Questioning Biden's Ukraine Policy Doesn't Make You an 'Isolationist'
It's not exactly a sign of a healthy democratic discourse that it's virtually impossible to ask a critical question about the United States' role in the Ukraine-Russia conflict without being smeared as a Putin apologist or an "isolationist."
We've been bombarded with bromides about a civilizational struggle that pits the forces of autocracy and liberalism against each other. "It's not just about freedom in Ukraine," President Joe Biden tells us. "It's about freedom of democracy at large."
Yet Ukraine -- which, before the war, regularly slotted in somewhere beneath Burma, Mexico and Hungary on those silly "democracy matrixes" left-wingers used to love -- isn't any kind of liberal democracy. Maybe one day it will be. Today Ukraine still shutters churches and restricts the free press. Maybe you believe those are justifiable actions during wartime, but under no definition are they liberal. Ukraine has never been a functioning "democracy." Its people defend its borders and sovereignty in the face of a powerful expansionist aggressor. That's good enough.
But a person is capable of rooting for Vladimir Putin to be embarrassed, beaten and weakened, without accepting the historical revisionism and a highly idealized version of Ukraine. A person is fully capable of rooting for Putin to be embarrassed, beaten and weakened, and also asking questions about where this is all headed.
Last week on "Fox and Friends," probable presidential candidate Ron DeSantis answered a few queries about the war. Perhaps one day the governor will morph into the next Charles Lindbergh, but none of his answers were remotely "isolationist," despite the claims of media. Unless, that is, anything short of automatic, lockstepping support for every foreign entanglement is considered "isolationist."
DeSantis' central criticism was that Ukraine has "a blank check policy with no clear strategic objective identified." Is this contention even debatable? The administration has offered no identifiable endgame, other than "beating" Russia, which is fantastic. But what does that entail? Does it mean we keep sending weapons and billions of dollars until Russia is ejected from the Donbas region of eastern Ukraine or until Volodymyr Zelensky takes back Crimea, as well -- which would surely escalate the war into a new bloody phase? Or does beating Russia happen when Zelensky finally rides a Jeep up to the Kremlin? That might take a while.
At The Washington Post, Jennifer Rubin (weirdly) accused DeSantis of pandering to "pro-Russian apologists" by dismissing the country as "a third-rate military power." The Biden administration apparently agrees that Russian tanks aren't going to be rolling into Paris or Berlin or Poland any time soon. Under Secretary of Defense Colin Kahl told Congress this week: "Ukraine is not going to lose. There will be no loss in Ukraine. I think Vladimir Putin hoped that that would happen. It hasn't happened. It's not going to happen."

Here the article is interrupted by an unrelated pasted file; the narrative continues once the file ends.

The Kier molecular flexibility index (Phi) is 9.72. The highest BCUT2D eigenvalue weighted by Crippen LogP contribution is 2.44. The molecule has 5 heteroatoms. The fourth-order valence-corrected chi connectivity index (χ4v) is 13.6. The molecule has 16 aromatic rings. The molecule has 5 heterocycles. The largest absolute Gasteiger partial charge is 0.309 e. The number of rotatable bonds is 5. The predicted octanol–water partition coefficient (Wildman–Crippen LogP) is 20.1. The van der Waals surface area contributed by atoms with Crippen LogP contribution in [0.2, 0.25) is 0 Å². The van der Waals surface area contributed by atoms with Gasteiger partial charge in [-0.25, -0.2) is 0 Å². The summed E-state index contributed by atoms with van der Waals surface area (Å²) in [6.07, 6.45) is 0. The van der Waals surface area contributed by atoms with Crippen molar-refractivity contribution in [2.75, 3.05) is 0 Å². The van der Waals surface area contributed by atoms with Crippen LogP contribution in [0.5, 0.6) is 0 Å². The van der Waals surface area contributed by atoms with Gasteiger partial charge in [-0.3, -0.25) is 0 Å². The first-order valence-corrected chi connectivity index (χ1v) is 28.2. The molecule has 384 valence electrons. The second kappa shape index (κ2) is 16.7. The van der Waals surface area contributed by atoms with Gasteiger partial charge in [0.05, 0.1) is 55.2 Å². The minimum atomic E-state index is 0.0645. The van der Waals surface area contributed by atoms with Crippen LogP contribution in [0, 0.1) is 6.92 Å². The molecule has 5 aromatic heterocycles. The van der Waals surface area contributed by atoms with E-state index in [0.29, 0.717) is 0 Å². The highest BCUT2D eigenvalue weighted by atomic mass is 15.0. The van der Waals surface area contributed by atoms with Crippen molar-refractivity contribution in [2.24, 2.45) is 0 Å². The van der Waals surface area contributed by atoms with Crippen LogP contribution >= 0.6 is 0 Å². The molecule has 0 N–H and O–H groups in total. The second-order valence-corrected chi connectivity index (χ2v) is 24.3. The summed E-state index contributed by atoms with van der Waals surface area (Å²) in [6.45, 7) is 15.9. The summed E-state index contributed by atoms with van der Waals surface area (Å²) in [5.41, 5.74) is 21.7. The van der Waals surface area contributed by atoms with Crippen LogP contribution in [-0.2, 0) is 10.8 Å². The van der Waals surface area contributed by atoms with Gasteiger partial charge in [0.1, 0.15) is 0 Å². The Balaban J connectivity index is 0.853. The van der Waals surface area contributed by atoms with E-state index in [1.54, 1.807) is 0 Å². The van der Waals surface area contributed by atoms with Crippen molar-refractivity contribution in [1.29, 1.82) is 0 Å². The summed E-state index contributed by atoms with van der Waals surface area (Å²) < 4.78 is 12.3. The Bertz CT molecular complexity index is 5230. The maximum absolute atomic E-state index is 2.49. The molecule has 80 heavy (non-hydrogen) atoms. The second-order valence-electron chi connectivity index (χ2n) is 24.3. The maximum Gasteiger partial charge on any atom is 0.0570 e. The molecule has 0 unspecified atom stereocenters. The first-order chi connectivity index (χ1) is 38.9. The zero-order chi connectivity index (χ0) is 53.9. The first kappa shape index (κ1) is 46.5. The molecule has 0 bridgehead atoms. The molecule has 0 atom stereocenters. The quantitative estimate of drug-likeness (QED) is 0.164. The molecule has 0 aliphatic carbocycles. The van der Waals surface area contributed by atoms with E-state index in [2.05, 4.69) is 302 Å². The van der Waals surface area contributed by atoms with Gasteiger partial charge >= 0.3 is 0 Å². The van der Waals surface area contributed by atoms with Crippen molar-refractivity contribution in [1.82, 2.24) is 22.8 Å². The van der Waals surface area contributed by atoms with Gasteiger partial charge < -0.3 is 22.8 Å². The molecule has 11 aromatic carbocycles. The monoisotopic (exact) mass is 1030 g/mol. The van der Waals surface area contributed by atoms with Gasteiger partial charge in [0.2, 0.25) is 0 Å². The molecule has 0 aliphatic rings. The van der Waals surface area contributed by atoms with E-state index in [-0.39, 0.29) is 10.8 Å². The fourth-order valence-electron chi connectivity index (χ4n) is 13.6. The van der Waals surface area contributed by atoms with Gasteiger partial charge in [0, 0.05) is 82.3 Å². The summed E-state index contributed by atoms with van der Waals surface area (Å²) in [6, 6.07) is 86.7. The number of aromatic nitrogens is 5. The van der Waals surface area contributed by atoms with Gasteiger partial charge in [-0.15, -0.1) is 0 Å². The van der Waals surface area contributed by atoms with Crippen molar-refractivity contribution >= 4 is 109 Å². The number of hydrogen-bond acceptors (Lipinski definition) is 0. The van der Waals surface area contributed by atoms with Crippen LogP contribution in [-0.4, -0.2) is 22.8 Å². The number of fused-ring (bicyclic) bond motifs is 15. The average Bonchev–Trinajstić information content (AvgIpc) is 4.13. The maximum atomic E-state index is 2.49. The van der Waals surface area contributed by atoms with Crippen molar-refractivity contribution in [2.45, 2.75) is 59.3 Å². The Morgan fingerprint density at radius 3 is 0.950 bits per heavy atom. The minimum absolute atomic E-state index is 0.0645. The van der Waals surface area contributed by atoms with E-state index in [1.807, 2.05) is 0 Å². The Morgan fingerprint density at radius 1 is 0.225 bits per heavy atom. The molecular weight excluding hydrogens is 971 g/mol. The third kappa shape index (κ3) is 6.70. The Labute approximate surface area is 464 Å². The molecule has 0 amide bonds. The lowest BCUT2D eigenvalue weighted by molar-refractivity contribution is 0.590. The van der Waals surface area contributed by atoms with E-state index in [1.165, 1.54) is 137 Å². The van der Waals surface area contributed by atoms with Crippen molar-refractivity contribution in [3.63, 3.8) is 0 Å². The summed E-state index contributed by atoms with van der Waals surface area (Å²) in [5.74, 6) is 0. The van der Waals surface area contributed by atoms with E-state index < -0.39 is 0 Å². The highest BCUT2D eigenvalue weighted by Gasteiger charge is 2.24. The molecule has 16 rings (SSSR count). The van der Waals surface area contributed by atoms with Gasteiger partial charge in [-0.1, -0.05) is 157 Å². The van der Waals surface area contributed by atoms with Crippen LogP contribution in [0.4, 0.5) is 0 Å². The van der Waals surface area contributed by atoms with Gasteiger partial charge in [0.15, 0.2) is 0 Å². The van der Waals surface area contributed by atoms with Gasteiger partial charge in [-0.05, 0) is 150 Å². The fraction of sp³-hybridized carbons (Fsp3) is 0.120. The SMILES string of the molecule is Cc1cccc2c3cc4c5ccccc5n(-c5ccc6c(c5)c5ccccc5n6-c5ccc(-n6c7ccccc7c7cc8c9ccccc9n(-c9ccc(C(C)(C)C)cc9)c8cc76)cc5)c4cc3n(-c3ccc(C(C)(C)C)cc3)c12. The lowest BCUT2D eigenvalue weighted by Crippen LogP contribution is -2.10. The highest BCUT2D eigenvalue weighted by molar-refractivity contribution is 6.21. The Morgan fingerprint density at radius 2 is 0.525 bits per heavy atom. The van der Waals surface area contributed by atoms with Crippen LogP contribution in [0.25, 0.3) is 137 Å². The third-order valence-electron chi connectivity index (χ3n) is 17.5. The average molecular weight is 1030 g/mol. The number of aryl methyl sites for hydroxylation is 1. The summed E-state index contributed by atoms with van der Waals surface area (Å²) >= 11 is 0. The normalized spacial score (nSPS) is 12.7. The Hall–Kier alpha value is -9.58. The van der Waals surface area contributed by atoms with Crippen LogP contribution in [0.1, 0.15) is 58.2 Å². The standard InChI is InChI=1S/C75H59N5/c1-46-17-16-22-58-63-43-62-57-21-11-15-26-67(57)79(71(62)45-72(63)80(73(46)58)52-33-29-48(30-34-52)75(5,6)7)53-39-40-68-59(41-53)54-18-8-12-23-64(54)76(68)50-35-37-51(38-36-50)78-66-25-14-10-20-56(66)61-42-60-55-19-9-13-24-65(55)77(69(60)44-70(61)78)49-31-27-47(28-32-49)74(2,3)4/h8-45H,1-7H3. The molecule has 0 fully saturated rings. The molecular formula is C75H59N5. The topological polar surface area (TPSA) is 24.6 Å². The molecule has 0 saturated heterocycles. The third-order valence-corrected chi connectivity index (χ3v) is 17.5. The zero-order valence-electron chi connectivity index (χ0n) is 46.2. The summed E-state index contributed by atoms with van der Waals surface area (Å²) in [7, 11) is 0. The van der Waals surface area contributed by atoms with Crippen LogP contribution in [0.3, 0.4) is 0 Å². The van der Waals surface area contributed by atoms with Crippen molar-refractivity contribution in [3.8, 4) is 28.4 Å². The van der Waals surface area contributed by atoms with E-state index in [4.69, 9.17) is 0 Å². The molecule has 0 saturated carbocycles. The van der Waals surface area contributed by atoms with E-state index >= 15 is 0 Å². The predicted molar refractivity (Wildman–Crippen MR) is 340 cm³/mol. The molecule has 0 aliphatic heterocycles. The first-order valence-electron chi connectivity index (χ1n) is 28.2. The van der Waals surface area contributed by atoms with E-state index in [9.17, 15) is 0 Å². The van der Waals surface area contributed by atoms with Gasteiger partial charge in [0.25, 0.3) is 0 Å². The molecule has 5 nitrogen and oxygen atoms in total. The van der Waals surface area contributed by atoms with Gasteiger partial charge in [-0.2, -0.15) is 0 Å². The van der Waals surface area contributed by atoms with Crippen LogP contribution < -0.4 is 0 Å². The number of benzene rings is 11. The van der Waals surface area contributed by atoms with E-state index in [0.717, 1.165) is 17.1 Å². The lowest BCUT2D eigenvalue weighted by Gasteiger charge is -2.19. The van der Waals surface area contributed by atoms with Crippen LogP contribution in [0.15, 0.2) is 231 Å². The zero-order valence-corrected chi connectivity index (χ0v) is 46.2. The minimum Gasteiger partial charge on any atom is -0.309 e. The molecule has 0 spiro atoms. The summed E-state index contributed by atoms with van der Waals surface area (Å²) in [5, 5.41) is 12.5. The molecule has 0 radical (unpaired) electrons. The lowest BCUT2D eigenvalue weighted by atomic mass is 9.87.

MSNBC's Steve Benen didn't like that DeSantis criticized his "own country's president" -- so much for dissent being patriotic -- and that he suggested that "his own country deserves part of the blame for Russia's invasion of Ukraine." But that's not what DeSantis suggested. He suggested Biden deserved part of the blame. And maybe he does.
History did not begin in 2015. CNN, for instance, points out that DeSantis has changed his tone on the issue of Ukraine aid since 2012. Fair enough. It is also true, and far more consequential, that Biden spearheaded "reset" efforts after eight years of purported Republican antagonism toward Russia. It was Biden who led the administration's efforts to readmit Russia access to the World Trade Organization -- one of "the most important item(s) on our agenda." It was Biden who claimed Mitt Romney was "totally out of touch" on Russia. It was his boss Barack Obama who told Dmitry Medvedev that he'd have more flexibility after 2012. And it was Putin who likely saw all this as weakness and invaded Crimea. Obama didn't arm that Ukrainian resistance back then, probably because he needed Russia to pursue the most important foreign policy agenda item: the Iran deal.
Perhaps history unfolds differently if the Obama administration hadn't appeased Putin. Perhaps not. Whatever the case, a president with decades of foreign policy incompetence on his resume, only recently costing 13 American servicemen their lives in a botched Afghanistan withdrawal, should not be immune from debate or criticism.
And, no doubt, there are those on the right who are genuine isolationists. There are those who let politics cloud their assessment of Putin's autocracy. Then, there are those on the left who have allowed conspiracy theories that were cooked up during the 2016 election to warp their understanding of Russian power. You get the sense that if Trump had been more bellicose toward Putin, left-wing columnists would be clamoring to send him tanks.
Regardless, if Ukraine's cause is righteous, and our opaque but open-ended commitment is necessary to save Western democracy, there should be no reason to chill debate.
David Harsanyi is a senior editor at The Federalist. Harsanyi is a nationally syndicated columnist and author of five books -- the most recent, "Eurotrash: Why America Must Reject the Failed Ideas of a Dying Continent." His work has appeared in National Review, the Wall Street Journal, Washington Post, Reason, New York Post and numerous other publications. Follow him on Twitter @davidharsanyi.
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